Sir John Armitt’s recent report suggests we need a long-term infrastructure programme that exists beyond the whims of changing governments. Building’s Agenda 15 initiative could give the industry a chance to make this a reality
As I huddled over my keyboard at New Year to write this column, it occurred to me that the festive break is an important time of year. Don’t worry, I’m not about to start waxing lyrical over the importance of time spent with family or the history of the bauble. It is important because most of us get a chance to pause from whatever it is we usually do for at least a few days. It’s an opportunity to think beyond to-do lists, deadlines or the next crisis. We make resolutions that the best of us keep for about nine days, before our usual routines take over.
The UK construction industry might be accused of following a similar pattern. In periods of calm we come up with great ideas and initiatives but business soon reverts to normal, carried on (or struggling under) the wave of economic activity. Is there something about the nature of this industry that will forever consign it to boom followed by bust, or can we make and keep a resolution to drive real change?
That is the challenge behind Building magazine’s Agenda 15. The risk is that between us we come up with dozens of things we would like to see happen, some of them contradictory. This is not an industry that lacks views or the means to have them heard; it is an industry that lacks consistency of message.
So in looking to the next election and beyond we must think bigger and more strategically. The opportunity today is to press all our political parties to help create the foundations of a successful, sustainable industry - an industry that is much more than the sum of individual projects.
At present our political parties are struggling to reconcile the competing demands of investment and affordability. Looked at through the short-term lens of politics, a focus on cost-saving makes perfect sense.
But if we take a long-term view this approach is not just reckless but dangerous - to the health of our economy and to the prosperity of both ourselves and future generations.
That politics is inherently bad for infrastructure was the starting point of Sir John Armitt’s report. Sadly our politicians were oblivious to the irony when they engaged in an orgy of political positioning over infrastructure within days of its publication
A long-term focus is key to creating a stable construction industry. If we invest wisely, our projects will create wealth and, hence, future affordability. In the future we will be able to afford many times what we can afford today. If we don’t believe that then we commit ourselves to economic decline.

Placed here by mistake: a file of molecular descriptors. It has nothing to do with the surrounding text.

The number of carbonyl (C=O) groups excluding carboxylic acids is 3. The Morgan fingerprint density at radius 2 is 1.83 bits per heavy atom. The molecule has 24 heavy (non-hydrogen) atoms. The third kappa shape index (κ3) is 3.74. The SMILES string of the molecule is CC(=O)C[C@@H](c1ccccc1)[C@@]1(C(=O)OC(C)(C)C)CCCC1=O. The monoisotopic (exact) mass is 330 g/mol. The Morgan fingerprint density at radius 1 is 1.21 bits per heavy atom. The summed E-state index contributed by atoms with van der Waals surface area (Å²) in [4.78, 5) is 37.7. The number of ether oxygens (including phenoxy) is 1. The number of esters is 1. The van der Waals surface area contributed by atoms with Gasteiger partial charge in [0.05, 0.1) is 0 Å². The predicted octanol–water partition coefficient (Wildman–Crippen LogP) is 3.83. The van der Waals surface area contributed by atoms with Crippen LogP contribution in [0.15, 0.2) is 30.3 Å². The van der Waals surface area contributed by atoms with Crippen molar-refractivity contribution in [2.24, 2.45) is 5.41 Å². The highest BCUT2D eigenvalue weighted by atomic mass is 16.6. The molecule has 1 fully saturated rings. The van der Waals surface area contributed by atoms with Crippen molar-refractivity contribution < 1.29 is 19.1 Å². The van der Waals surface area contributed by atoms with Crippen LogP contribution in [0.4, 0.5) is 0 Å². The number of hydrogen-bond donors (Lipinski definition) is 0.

That politics is inherently bad for infrastructure was the starting point for Sir John Armitt in his recent report. But sadly our politicians were oblivious to the irony when they engaged in an orgy of political positioning over infrastructure within a matter of days of its publication. As the affordability of energy bills and HS2 rose to the top of the political agenda, the cross-party consensus on the value of infrastructure investment went out of the window. It was encouraging to hear the chancellor defending investment in both HS2 and fracking in his Autumn Statement, but in the current political climate we all know such positions are fragile.
The Armitt report addresses the key challenge of trying to embed long-term thinking about infrastructure into our short-term democratic system. It concludes that you cannot circumvent the existing parliamentary machinery, but have to embed within it processes that give a longer-term view a fighting chance.
His proposed Infrastructure Commission would create an environment in which the right data is assembled, the right questions are asked and the opportunities and trade-offs evidenced. It would then fall to individual government departments to bring forward plans to meet the future infrastructure needs of the country. This would work well with the grain of civil service culture, which likes to problem solve.
An Infrastructure Commission would not take the politics out of infrastructure, but it would help parliament give greater weight to the value of the future over the value of today. Ultimately, it would drive a long-term approach to infrastructure planning, creating a more predictable climate for UK construction and supporting investment in skills, technology and production capacity.
Unfortunately the very concept of an Infrastructure Commission challenges the status quo; hence the irony that we will need strong political will to set it up.
That is why the biggest prize for the construction industry today is to get all political parties to accept the principles of the John Armitt review and sign up to implement it. If we keep our shopping list short and consistent, there is a chance we might see a real change for the future of this industry.
Richard Threlfall is head of infrastructure, building and construction at KPMG